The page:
J Quenton Ashlyn’s humorous song The Bassoon
, with its mildly outrageous lyrics and bassoon-fuelled innuendos, has understandably been very popular amongst bassoonists for many years. However, virtually nothing is known about the composer. He was a singer and songwriter (presumably based in London) working in the music halls in the late nineteenth and early twentieth centuries – several of his songs were issued by various publishers, including Just at that Critical Moment
, The Ladies
, Marriage à la Mandoline
and Very Embarrasing, Very!
. One of the songs, published between about 1895 and 1900, shows a photograph of him aged about thirty-five to forty years old, but beyond this there appears to be virtually no information about Ashlyn. The internet reveals nothing useful, the British Library has the published songs but no details, the PRS/MCPS copyright database contains no useful information, an in-depth search of the Stationer’s Hall entries at the Public Records Office in London produced nothing (he is not even listed in the 1901 census, which suggests that the name is a pseudonym), and searches of music publishers’ archives revealed nothing beyond the fact that his name began with ‘J’. An appeal for information from anyone who knew Ashlyn or knew of him, sent to every relevant national and regional newspaper in Britain, produced nothing. We do not even know his birth and death dates. All we know about the song is that it was originally published by Reynolds (a popular and prolific London-based song publisher in the late nineteenth century), and first appeared in about 1900. We can be confident in assuming that he did not play the bassoon, as the song does not offer a bassoon part – the bassoon ‘cue’ in the printed music is simply ‘pom, pom, pom’ in the lyrics! Why he wrote it, or who played the bassoon with him when he performed this song, is not known. Nevertheless, it is a hugely entertaining ditty that establishes beyond doubt the role of the bassoon as the leading instrument in the orchestra, a valuable asset when wooing your lover and a vital accessory around the home! What more could one ask for?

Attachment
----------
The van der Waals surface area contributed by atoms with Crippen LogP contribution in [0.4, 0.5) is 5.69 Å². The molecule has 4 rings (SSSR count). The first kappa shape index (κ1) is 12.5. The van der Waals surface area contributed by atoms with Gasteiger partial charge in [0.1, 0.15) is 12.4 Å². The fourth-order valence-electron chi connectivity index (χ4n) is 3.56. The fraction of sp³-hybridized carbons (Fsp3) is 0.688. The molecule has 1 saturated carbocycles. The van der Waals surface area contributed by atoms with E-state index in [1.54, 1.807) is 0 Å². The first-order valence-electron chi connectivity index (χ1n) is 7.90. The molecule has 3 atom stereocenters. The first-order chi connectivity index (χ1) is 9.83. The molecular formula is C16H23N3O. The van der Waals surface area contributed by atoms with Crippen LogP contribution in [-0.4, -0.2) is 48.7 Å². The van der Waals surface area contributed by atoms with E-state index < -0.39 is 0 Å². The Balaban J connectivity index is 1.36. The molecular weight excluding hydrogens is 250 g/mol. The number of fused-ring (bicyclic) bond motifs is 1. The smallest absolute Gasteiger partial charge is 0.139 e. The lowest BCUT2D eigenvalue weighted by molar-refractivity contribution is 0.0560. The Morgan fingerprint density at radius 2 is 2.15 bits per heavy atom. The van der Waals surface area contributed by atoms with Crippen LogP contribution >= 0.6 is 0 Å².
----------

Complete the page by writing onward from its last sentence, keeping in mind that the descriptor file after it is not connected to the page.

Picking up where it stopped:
from notes by Laurence Perkins © 2004